When it comes to school choice and education reform, quite often good politics and good policy are at odds with each other. That’s one thing to draw from reading this post from Tampa Bay education writer Jeffrey Solochek about an initiative on Florida’s ballot this year:
Teachers unions and their traditional allies filed suit against Amendment 9 two weeks ago, but they aren’t the only ones taking issue. A couple of prominent education researchers also see something wrong here.
Jay Greene and Frederick Hess can hardly be accused of being fellow travelers. Greene is a senior fellow at the Manhattan Institute. Hess directs education policy studies at the American Enterprise Institute. But neither are fans of the “65 percent solution.” And neither likes the way Amendment 9 – pushed by Jeb Bush stalwarts on the Taxation and Budget Reform Commission – melds the 65 percent idea with a different policy issue involving vouchers.
What exactly is the problem? Well, thanks to the results of numerous top-notch studies, we know school vouchers “are better supported by top-quality empirical evidence than any other education policy.” But the history of vouchers succeeding at the ballot box has been less than stellar. Fresh on reformers’ minds is last year’s 62-to-38 percent defeat in Utah. Going back even further, an attempted 1992 initiative in Colorado lost by an even wider 2-to-1 margin.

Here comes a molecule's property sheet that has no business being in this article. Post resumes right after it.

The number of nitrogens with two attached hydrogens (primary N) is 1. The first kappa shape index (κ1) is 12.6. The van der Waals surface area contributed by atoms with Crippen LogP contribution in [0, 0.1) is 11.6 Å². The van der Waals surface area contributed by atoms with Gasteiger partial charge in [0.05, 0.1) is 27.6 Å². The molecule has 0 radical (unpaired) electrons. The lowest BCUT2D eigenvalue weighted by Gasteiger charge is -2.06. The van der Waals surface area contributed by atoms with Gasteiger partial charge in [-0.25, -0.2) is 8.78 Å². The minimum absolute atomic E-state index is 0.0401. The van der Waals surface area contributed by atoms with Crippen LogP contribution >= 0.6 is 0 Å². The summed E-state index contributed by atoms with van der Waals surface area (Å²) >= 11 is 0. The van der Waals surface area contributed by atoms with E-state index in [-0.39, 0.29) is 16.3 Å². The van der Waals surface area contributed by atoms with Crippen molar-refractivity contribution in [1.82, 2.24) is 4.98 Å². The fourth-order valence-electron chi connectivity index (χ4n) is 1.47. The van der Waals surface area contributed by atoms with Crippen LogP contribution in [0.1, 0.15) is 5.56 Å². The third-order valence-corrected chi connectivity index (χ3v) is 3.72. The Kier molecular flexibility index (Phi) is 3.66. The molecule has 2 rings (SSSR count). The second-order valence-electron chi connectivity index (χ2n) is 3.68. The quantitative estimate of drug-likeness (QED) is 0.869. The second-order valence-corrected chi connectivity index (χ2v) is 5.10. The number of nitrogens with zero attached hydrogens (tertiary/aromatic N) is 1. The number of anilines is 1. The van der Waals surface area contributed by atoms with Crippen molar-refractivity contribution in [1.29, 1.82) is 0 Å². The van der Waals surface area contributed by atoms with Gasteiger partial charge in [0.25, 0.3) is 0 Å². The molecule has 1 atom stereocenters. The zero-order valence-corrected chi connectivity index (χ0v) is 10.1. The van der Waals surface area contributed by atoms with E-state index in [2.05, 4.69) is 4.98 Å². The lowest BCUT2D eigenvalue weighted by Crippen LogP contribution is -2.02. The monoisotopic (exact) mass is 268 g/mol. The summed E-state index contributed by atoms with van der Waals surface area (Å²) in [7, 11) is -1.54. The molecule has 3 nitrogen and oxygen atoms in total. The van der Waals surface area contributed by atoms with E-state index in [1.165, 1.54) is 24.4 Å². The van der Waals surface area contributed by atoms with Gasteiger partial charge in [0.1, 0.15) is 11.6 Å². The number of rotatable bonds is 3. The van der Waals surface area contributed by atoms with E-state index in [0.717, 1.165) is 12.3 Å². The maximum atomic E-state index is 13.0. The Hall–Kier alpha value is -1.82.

On the other hand, the “65 percent plan” has an initial popular appeal to voters (though Colorado struck it down pretty handily in 2006). So proponents have calculated that tying the two together on the same ballot initiative will help expand school vouchers in Florida. Is it a good political strategy? My friends at the Education Policy Center aren’t sure, but they do know that the “65 percent plan” makes for not-so-good policy (explained by Jay Greene here and by Frederick Hess here).
This year might just give us more proof that successful reform and popular politics don’t always mix.